Thursday, April 3, 2008
Only half way through the Fred Vargas rompol Wash This Blood Clean From My Hands and I already know who the killer is. There's really only one person it could be. Perhaps at this point I've simply read too many mysteries. As soon as Adamsberg woke up on the path with blood on his hand I knew whose blood it would turn out to be and how that fact would be detected.
Normally this sort of thing would be a deal breaker and the book would go flying across the room. You can't be consistently this far ahead of a fictional detective without losing respect for him. But while Wash This Blood works hardly at all as generic mystery it is nevertheless a quite effective dramatic novel about cops who are also human beings with tangled psyches. (One of the book's defining metaphors is a remote lake with a deep layer of almost prehistoric sucking mud.)
Or rather, it is a melodrama, a genre in its own right, little respected nowadays, that has rules every bit as rigid as those of the detective story. Melodrama can in fact work better when you can see the finale coming (as in this case) 200 pages away. It creates a sense of looming dread and of an overall pleasing symmetry that the Ahab-like cop who has been stalking a "dead" serial killer for two decades is himself an object of obsession---for the last person he, though not we, would ever think of.
The most relevent form of melodrama for our purposes is, of course, film noir, and on the evidence so far I'd say Vargas has more in common with Cornell Woolrich (cf especially The Black Curtain) than with Simenon or Mankell. Which is fine with me. Can't be a Bollywood fan without having a high tolerance for melodrama.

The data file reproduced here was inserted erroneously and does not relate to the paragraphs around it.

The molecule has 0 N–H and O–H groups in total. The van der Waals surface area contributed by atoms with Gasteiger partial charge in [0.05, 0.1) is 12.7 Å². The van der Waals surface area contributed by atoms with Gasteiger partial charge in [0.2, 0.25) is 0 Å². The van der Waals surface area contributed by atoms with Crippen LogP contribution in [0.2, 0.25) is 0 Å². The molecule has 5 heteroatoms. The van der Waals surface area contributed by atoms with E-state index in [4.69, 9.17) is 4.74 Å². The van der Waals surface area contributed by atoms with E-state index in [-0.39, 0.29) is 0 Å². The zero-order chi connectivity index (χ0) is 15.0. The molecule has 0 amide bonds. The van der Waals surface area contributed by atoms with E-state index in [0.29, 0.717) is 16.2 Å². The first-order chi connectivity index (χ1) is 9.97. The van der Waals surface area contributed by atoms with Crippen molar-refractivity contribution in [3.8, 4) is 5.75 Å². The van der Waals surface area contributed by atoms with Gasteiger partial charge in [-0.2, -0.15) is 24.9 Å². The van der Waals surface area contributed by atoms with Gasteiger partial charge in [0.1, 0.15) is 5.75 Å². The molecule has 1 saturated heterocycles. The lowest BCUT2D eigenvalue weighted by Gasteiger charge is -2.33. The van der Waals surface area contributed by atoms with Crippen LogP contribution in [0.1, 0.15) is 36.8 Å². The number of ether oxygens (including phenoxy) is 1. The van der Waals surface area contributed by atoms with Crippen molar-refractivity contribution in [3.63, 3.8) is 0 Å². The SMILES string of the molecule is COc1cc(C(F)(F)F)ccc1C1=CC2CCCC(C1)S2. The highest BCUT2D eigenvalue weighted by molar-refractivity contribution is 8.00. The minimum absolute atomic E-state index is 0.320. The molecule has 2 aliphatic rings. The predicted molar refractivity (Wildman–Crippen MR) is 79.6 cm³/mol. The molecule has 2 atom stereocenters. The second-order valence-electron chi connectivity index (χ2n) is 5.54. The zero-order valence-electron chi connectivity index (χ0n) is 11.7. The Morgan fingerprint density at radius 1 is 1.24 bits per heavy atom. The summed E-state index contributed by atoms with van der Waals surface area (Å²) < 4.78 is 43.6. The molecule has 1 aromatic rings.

And if I'm wrong I will either mange mon chapeau or remove it and bow deeply to Frederique, the new Queen of Crime.
UPDATE: In the end Vargas succeeded in tricking me, but in a rather anti-climactic fashion: with a very deftly executed feint that seemed to promise a wrenching twist she had no intention of delivering. I had a wonderful time reading the book, and have already added Vargas to my short list, though as a genre technician I would rate her much lower than rompol sifu Reginald Hill, who builds his similarly involving and intricate dramas on rock-solid puzzle-novel frameworks. Weaknesses here include a way-too-elaborate string of deductions based on Mah Jong hands that felt dropped in from some other, much less rumpled and naturalistic sub-genre; and an over-reliance on a computer hacker pulling answers out of the ether. (In a more hard boiled story the source of least resistance would be an astonishingly well-informed CI.)
An obvious follow-up to a crime novel that takes place partly in French Canada is the latest from a Great White Northern master. Beauty, eh?